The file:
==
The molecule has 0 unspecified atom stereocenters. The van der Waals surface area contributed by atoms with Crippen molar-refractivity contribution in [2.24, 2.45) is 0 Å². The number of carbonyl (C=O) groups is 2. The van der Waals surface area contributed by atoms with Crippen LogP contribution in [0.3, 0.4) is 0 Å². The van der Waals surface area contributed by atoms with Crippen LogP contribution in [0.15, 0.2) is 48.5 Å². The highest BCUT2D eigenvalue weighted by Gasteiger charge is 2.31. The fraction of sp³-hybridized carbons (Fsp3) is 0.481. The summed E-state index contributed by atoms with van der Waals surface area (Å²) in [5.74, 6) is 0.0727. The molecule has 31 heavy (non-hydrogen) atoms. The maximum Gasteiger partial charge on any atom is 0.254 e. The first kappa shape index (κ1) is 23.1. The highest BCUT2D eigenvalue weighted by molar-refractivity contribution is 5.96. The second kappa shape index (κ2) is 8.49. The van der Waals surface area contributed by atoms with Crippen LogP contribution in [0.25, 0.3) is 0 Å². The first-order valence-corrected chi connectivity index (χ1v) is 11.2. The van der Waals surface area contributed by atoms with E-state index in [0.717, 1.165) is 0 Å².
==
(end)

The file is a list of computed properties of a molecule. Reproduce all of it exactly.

The molecule has 0 unspecified atom stereocenters. The van der Waals surface area contributed by atoms with Crippen molar-refractivity contribution in [2.24, 2.45) is 0 Å². The number of carbonyl (C=O) groups is 2. The van der Waals surface area contributed by atoms with Crippen LogP contribution in [0.3, 0.4) is 0 Å². The van der Waals surface area contributed by atoms with Crippen LogP contribution in [0.15, 0.2) is 48.5 Å². The highest BCUT2D eigenvalue weighted by Gasteiger charge is 2.31. The fraction of sp³-hybridized carbons (Fsp3) is 0.481. The summed E-state index contributed by atoms with van der Waals surface area (Å²) in [5.74, 6) is 0.0727. The molecule has 31 heavy (non-hydrogen) atoms. The maximum Gasteiger partial charge on any atom is 0.254 e. The first kappa shape index (κ1) is 23.1. The highest BCUT2D eigenvalue weighted by molar-refractivity contribution is 5.96. The second kappa shape index (κ2) is 8.49. The van der Waals surface area contributed by atoms with Crippen LogP contribution in [0.25, 0.3) is 0 Å². The first-order valence-corrected chi connectivity index (χ1v) is 11.2. The van der Waals surface area contributed by atoms with E-state index in [0.717, 1.165) is 0 Å².